Published by Landscape Architecture and Urbanism at University of Greenwich, London

A Poem with a difference

In life, there’s always something, may it be a song, a poem, an object, etc. whatever it maybe, that will make you look at life in a slightly different angle.

What was the “thing” that made the change for you? For me, it was a poem called ‘Leisure’ by William Henry Davies. You see, I’ve always enjoyed the outdoor spaces; I love the pretty things as well as the awkwardness of others. I enjoy the changing scenery; the change of time through the day and change of seasons through the year… just getting fresh air makes me happy. But ever since I stumbled upon this poem, I’ve made sure that I make an effort to stop, think and take a different look at things around me. Because its always the little details that makes a difference.

I couldn’t help but to think what life must’ve been like during W.H Davies’s time (1971-1940).  What made him pen such poem down? Where people more concerned about getting to their destination than experiencing the journey? But nature had so much to offer then than what we have now… much more of green and pasture sights, so clear and uninterrupted. Whereas today, especially in cities, all you see if a cloud of smoke in front of you (not just smokers), much of the land is built up with dense concrete almost everywhere. And those skyscrapers are endless. Literally in your face, as I experience it everyday with the shard. And rush hour is truly rush hour…But if you look closely, cities do have green spaces. Some are good and some could be better. Nature evolves and changes every minute. It has some much to tell us, so much to teach us and it provides so much for us. If only we could look a couple of seconds more, I am sure we would be able to learn even more from it. This poem may be old but it is so relevant in today’s life.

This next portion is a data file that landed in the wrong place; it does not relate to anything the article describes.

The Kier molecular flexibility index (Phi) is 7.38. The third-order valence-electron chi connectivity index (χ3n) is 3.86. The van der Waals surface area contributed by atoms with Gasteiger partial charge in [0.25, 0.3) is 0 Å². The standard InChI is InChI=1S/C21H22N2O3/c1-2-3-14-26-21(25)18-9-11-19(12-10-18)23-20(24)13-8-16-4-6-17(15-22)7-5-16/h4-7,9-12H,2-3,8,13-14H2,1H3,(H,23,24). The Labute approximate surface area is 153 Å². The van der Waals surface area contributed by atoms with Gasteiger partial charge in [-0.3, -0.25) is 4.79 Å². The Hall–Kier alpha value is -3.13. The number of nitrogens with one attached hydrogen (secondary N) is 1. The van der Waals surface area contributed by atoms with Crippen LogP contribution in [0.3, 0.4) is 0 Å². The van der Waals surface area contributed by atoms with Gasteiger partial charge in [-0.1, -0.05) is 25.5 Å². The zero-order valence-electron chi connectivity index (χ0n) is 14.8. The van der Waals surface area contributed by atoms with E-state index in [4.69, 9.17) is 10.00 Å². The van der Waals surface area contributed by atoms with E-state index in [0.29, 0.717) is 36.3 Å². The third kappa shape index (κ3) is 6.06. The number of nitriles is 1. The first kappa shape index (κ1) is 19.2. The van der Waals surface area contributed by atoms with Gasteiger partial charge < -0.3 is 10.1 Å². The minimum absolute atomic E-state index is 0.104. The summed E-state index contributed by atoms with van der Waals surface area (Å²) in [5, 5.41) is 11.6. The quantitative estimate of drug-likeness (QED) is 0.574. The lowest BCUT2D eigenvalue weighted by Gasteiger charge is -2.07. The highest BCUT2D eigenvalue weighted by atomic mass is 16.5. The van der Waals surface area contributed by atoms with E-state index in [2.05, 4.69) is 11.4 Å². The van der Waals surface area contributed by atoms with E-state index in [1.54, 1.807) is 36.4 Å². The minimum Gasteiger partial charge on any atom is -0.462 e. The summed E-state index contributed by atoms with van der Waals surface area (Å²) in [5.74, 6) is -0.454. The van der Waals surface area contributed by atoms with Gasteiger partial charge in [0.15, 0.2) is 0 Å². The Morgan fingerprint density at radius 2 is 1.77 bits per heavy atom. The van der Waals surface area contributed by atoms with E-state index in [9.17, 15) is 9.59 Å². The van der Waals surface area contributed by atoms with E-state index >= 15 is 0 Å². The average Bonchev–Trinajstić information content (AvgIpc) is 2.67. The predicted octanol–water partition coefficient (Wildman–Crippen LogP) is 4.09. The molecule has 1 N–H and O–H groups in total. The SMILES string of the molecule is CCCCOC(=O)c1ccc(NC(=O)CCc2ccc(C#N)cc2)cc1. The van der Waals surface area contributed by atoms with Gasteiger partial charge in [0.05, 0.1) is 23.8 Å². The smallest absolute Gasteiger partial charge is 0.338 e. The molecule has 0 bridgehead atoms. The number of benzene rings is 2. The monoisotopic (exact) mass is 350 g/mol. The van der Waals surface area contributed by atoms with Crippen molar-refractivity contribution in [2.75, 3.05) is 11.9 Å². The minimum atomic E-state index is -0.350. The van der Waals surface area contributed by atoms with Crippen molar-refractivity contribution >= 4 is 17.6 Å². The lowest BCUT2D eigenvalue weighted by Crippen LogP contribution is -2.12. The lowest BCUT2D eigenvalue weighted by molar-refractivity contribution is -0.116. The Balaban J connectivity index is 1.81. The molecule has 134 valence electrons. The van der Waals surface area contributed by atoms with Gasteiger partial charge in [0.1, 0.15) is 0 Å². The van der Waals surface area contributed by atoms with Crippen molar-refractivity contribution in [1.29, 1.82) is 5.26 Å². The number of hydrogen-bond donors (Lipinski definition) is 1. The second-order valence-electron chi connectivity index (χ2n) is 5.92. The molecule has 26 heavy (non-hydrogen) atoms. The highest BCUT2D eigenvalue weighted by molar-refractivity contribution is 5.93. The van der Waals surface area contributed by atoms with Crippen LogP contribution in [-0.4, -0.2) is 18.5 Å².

So while I sip a glass of wine, here’s to my favourite poem of all time.


“LEISURE” By William Henry Davies

What is this life if, full of care,

We have no time to stand and stare.

No time to stand beneath the boughs

And stare as long as sheep or cows.

No time to see, when woods we pass,

Where squirrels hide their nuts in grass.

No time to see, in broad daylight,

Streams full of stars, like skies at night.

No time to turn at Beauty’s glance,

And watch her feet, how they can dance.

No time to wait till her mouth can

Enrich that smile her eyes began.

A poor life this if, full of care,

We have no time to stand and stare.


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